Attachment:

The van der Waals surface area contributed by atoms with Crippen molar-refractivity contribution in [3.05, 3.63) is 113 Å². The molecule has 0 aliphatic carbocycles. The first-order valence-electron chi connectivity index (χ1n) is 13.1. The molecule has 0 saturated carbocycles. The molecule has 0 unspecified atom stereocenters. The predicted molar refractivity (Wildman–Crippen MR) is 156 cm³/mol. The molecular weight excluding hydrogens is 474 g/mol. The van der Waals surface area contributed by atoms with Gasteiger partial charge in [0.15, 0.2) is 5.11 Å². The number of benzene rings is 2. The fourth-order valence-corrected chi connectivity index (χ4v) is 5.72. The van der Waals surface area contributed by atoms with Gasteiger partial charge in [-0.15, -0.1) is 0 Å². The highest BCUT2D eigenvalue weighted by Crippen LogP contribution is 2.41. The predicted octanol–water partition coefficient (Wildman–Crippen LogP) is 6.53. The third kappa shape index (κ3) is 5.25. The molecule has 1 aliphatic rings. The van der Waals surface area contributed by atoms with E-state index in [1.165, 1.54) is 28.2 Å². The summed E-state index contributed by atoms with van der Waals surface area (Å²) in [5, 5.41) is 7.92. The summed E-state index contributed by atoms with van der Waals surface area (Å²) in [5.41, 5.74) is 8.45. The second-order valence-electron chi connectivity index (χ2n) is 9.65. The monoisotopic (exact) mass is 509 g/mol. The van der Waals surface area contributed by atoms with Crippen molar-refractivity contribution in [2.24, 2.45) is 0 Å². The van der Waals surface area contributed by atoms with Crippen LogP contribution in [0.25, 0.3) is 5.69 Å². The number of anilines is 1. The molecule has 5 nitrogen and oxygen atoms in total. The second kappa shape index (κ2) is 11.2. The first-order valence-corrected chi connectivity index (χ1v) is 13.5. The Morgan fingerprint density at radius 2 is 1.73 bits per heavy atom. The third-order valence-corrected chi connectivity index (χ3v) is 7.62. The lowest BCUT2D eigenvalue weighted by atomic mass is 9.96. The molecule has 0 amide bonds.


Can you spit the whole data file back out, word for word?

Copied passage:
The van der Waals surface area contributed by atoms with Crippen molar-refractivity contribution in [3.05, 3.63) is 113 Å². The molecule has 0 aliphatic carbocycles. The first-order valence-electron chi connectivity index (χ1n) is 13.1. The molecule has 0 saturated carbocycles. The molecule has 0 unspecified atom stereocenters. The predicted molar refractivity (Wildman–Crippen MR) is 156 cm³/mol. The molecular weight excluding hydrogens is 474 g/mol. The van der Waals surface area contributed by atoms with Gasteiger partial charge in [0.15, 0.2) is 5.11 Å². The number of benzene rings is 2. The fourth-order valence-corrected chi connectivity index (χ4v) is 5.72. The van der Waals surface area contributed by atoms with Gasteiger partial charge in [-0.15, -0.1) is 0 Å². The highest BCUT2D eigenvalue weighted by Crippen LogP contribution is 2.41. The predicted octanol–water partition coefficient (Wildman–Crippen LogP) is 6.53. The third kappa shape index (κ3) is 5.25. The molecule has 1 aliphatic rings. The van der Waals surface area contributed by atoms with E-state index in [1.165, 1.54) is 28.2 Å². The summed E-state index contributed by atoms with van der Waals surface area (Å²) in [5, 5.41) is 7.92. The summed E-state index contributed by atoms with van der Waals surface area (Å²) in [5.41, 5.74) is 8.45. The second-order valence-electron chi connectivity index (χ2n) is 9.65. The monoisotopic (exact) mass is 509 g/mol. The van der Waals surface area contributed by atoms with Crippen molar-refractivity contribution in [2.24, 2.45) is 0 Å². The van der Waals surface area contributed by atoms with Crippen LogP contribution in [0.25, 0.3) is 5.69 Å². The number of anilines is 1. The molecule has 5 nitrogen and oxygen atoms in total. The second kappa shape index (κ2) is 11.2. The first-order valence-corrected chi connectivity index (χ1v) is 13.5. The Morgan fingerprint density at radius 2 is 1.73 bits per heavy atom. The third-order valence-corrected chi connectivity index (χ3v) is 7.62. The lowest BCUT2D eigenvalue weighted by atomic mass is 9.96. The molecule has 0 amide bonds.